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Washington Bill To Protect Job Applicants From Marijuana Discrimination Advances In House After Passing Senate



A Washington State House committee advanced legislation on Tuesday that would protect job applicants in the state from being discriminated against for using marijuana.

The bill, which already passed the full Senate last month, would forbid most employers from rejecting applicants simply for testing positive for cannabis on pre-employment drug tests. Workers could still be fired for a positive marijuana test that occurs after they’re hired, however.

Lawmakers on the House Labor and Workplace Standards Committee voted 6–3 along party lines to approve the measure, SB 5123.

Committee chair Rep. Liz Berry (D) said before the final vote that the bill “protects workers in our state who legally use cannabis, which is a legal substance here in Washington” and “prevents discrimination from cannabis use in Washington, just like alcohol is permitted.” In fact, the legislation provides no additional protections for people who use marijuana once they are employed.

The bill’s supporters say the change is needed because many Washingtonians don’t apply for jobs due to fear of failing a drug test.

“This will allow for more people to apply for jobs without having to worry that they’re going to be screened out in that hiring process,” co-sponsor Sen. Derek Stanford (D) said last month.

The panel at Tuesday’s hearing rejected two amendments from Republican members, meaning the bill remains in the same form in which it passed the Senate.

One amendment would have expanded the list of jobs that would not be subject to the bill’s protections, including more positions in law enforcement, fire departments and jails. As the committee’s vice chair, Rep. Mary Fosse (D) pointed out, the bill already exempts positions that require federal background checks or security clearances, as well as anyone in the airline or aerospace industries or any safety-sensitive position where impairment might present a substantial risk of death.

Another would have empowered the state attorney general to enforce the law, for example by conducting investigations and pursuing administrative sanctions or economic penalties against employers who violate the proposed rule. It also would have set maximum penalties for employers. Democrats said the amendment would wrongly placed cannabis conduct into a section of state law dealing with criminal matters.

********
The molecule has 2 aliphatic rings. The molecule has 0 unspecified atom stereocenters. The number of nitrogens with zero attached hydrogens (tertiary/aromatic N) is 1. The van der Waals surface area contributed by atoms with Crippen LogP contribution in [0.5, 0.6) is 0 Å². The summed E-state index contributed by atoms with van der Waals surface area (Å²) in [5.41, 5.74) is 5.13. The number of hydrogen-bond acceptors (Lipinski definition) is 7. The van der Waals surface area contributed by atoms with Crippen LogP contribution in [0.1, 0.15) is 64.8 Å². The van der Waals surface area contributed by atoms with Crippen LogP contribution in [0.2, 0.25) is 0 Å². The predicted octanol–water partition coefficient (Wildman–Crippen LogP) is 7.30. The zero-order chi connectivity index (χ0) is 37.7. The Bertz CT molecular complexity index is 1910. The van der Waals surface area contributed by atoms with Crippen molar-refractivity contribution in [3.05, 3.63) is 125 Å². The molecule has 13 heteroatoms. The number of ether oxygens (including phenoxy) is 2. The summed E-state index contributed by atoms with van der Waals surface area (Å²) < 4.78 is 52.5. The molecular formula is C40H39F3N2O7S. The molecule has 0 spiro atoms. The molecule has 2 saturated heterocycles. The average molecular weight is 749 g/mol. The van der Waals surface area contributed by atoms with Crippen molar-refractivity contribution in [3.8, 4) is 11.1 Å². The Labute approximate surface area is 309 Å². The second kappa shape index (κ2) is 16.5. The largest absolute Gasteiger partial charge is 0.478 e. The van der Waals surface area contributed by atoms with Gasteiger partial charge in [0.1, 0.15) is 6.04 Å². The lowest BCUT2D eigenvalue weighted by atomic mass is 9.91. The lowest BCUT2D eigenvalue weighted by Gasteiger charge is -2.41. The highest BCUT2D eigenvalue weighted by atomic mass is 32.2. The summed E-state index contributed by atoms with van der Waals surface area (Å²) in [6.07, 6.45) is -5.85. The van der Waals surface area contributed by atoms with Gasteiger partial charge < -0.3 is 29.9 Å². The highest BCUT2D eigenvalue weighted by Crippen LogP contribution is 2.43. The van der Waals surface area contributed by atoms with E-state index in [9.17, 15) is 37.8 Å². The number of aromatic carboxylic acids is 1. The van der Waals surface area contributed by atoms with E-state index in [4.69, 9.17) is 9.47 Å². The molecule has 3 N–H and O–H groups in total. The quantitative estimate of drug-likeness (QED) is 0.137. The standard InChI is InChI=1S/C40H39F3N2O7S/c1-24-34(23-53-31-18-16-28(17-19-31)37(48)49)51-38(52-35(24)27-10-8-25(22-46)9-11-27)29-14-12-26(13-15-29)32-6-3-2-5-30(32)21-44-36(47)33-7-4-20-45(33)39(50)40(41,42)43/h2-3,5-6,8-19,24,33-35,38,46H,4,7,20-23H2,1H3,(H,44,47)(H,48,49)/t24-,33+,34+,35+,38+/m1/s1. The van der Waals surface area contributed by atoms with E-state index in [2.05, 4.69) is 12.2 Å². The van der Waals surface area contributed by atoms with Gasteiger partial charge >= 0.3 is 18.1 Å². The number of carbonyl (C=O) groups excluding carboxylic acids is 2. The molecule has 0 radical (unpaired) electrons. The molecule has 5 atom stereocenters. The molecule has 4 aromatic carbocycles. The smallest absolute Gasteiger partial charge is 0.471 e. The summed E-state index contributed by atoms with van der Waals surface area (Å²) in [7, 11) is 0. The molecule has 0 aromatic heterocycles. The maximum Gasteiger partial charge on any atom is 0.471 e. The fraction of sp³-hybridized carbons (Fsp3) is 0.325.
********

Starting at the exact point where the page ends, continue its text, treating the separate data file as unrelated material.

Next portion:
Marijuana Moment is tracking more than 1,000 cannabis, psychedelics and drug policy bills in state legislatures and Congress this year. Patreon supporters pledging at least $25/month get access to our interactive maps, charts and hearing calendar so they don’t miss any developments.

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Washington State was one of the first U.S. states to legalize marijuana for adults, with voters approving the change on the ballot in 2012. But the state’s cannabis laws currently don’t provide protections to employees or job-seekers who use marijuana on their own time.

SB 5123’s lead sponsor, Sen. Karen Keiser (D), has described the measure as “simply opening the front door of getting into a job,” noting: “If your employer wants to test you every week after you’re hired, they’re still able to do that.”

A number of other states where cannabis is legal already have laws on the books prohibiting employers from disqualifying job applicants on the basis of marijuana use. Nevada adopted such a policy in 2019, and last year California Gov. Gavin Newsom (D) signed a law making it illegal for employers “to discriminate against a person in hiring, termination, or any term or condition of employment, or otherwise penalize a person” solely because of off-duty marijuana use.

Meanwhile, several other Washington State cannabis and drug policy bills have also been moving forward, including measures to allow interstate marijuana commerce and study the therapeutic use of psilocybin.

Lawmakers last month, however, declined to act on a separate bill that would have legalized home cultivation of marijuana, meaning that growing plants for personal use remains a felony in the state.

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Ben Adlin, a senior editor at Marijuana Moment, has been covering cannabis and other drug policy issues professionally since 2011. He was previously a senior news editor at Leafly, an associate editor at the Los Angeles Daily Journal and a Coro Fellow in Public Affairs. He lives in Washington State.


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